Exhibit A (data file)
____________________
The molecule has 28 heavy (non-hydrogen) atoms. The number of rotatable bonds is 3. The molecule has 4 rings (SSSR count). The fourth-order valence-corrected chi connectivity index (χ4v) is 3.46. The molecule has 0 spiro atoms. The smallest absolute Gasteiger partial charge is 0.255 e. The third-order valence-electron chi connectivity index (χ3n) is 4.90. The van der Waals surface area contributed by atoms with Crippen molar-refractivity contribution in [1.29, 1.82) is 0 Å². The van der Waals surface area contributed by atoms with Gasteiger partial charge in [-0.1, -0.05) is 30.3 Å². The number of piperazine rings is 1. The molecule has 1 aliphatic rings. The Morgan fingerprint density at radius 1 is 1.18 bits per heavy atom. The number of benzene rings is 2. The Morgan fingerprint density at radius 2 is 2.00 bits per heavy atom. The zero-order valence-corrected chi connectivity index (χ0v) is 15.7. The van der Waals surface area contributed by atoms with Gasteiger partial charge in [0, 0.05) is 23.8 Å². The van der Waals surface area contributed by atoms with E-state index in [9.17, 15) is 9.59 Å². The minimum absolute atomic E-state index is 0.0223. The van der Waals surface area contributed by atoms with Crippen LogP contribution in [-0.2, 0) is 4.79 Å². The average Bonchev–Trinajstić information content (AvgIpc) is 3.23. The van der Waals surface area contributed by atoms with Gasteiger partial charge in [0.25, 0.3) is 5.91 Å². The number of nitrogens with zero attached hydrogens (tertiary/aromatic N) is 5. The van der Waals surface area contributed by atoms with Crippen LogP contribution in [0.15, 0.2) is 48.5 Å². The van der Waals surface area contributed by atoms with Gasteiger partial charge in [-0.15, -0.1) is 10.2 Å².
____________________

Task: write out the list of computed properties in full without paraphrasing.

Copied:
The molecule has 28 heavy (non-hydrogen) atoms. The number of rotatable bonds is 3. The molecule has 4 rings (SSSR count). The fourth-order valence-corrected chi connectivity index (χ4v) is 3.46. The molecule has 0 spiro atoms. The smallest absolute Gasteiger partial charge is 0.255 e. The third-order valence-electron chi connectivity index (χ3n) is 4.90. The van der Waals surface area contributed by atoms with Crippen molar-refractivity contribution in [1.29, 1.82) is 0 Å². The van der Waals surface area contributed by atoms with Gasteiger partial charge in [-0.1, -0.05) is 30.3 Å². The number of piperazine rings is 1. The molecule has 1 aliphatic rings. The Morgan fingerprint density at radius 1 is 1.18 bits per heavy atom. The number of benzene rings is 2. The Morgan fingerprint density at radius 2 is 2.00 bits per heavy atom. The zero-order valence-corrected chi connectivity index (χ0v) is 15.7. The van der Waals surface area contributed by atoms with Gasteiger partial charge in [0, 0.05) is 23.8 Å². The van der Waals surface area contributed by atoms with E-state index in [9.17, 15) is 9.59 Å². The minimum absolute atomic E-state index is 0.0223. The van der Waals surface area contributed by atoms with Crippen LogP contribution in [-0.2, 0) is 4.79 Å². The average Bonchev–Trinajstić information content (AvgIpc) is 3.23. The van der Waals surface area contributed by atoms with Gasteiger partial charge in [0.25, 0.3) is 5.91 Å². The number of nitrogens with zero attached hydrogens (tertiary/aromatic N) is 5. The van der Waals surface area contributed by atoms with Crippen LogP contribution in [0.15, 0.2) is 48.5 Å². The van der Waals surface area contributed by atoms with Gasteiger partial charge in [-0.15, -0.1) is 10.2 Å².